She won the first ever South African Famelab competition in 2013, and was a top ten finalist in the international Famelab competition (the “pop idols of science”). She received an NFR P-Rating last year, given to young researchers who have the potential to become international leaders of their field - only the third UWC researcher to ever receive the recognition. She also founded and is the director of the Supernova Foundation, a global organisation which supports and promotes women in physics from around the world, and took part in Soapbox Science, sharing the joys of STEM with women and girls outside of academia. Also, she joined UWC’s Department of Physics and Astrophysics as a Senior Lecturer last year... in the midst of a pandemic.
Oh, and she’s just been nominated for a prestigious NSTF Emerging Researcher Award at South Africa’s “Oscars of Science”, recognising her (yet again) as the scientist to watch.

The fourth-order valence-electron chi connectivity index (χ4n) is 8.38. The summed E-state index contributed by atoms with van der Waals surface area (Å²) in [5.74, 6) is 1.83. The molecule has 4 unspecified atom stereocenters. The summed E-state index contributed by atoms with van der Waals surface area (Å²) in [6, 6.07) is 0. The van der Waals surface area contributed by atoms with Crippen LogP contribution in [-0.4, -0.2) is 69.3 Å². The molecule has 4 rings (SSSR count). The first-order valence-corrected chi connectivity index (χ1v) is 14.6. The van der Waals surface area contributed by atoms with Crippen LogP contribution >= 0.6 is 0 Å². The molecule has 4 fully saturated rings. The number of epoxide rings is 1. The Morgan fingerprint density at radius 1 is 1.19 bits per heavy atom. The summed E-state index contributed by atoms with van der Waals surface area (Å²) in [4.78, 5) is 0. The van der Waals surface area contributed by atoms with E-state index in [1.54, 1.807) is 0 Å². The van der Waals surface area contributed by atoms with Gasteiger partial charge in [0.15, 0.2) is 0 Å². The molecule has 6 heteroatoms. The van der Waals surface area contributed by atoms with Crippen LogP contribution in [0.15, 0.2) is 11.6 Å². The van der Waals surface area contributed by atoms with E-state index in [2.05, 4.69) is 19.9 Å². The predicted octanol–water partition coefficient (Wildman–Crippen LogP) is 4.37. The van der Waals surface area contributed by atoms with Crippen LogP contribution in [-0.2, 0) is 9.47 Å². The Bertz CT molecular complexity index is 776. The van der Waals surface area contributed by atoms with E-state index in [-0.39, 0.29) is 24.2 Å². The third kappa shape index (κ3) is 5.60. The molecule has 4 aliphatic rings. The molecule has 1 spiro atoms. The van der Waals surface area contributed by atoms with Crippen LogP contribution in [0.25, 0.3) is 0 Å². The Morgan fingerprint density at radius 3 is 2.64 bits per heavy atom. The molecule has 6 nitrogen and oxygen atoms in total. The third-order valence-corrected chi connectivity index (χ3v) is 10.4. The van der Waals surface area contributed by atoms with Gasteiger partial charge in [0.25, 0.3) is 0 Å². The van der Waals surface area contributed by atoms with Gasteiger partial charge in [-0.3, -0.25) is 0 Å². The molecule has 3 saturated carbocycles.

Here’s what Dr Lochner had to say about life, the universe and everything…
What is your work all about (if you had to sum it up in a sentence or three, say)?
I work on applying artificial intelligence techniques to explore enormous datasets from telescopes like MeerKAT, and eventually the Square Kilometre Array (SKA) and the Vera C. Rubin Observatory (LSST) - both under construction, one in SA and one in Chile, providing giant eyes on the far skies. My work helps us make amazing scientific discoveries amongst datasets of millions of astrophysical objects.
Artificial intelligence? How do you apply that?
Many people aren't aware, or are only vaguely aware, of the powerful artificial intelligence algorithms they come in contact with every day when they're on Facebook, Google etc. They're probably even less aware that the same algorithms are helping us understand more about the universe. Algorithms designed to learn about customer behaviours can also be used to find interesting galaxies or classify types of astronomical phenomena. It goes the other way too. Many astronomers have moved on to apply their data science skills in industry! The data-handling skills and techniques developed by scientists, even scientists in "blue skies" fields like Astronomy, can have a significant impact on the real world.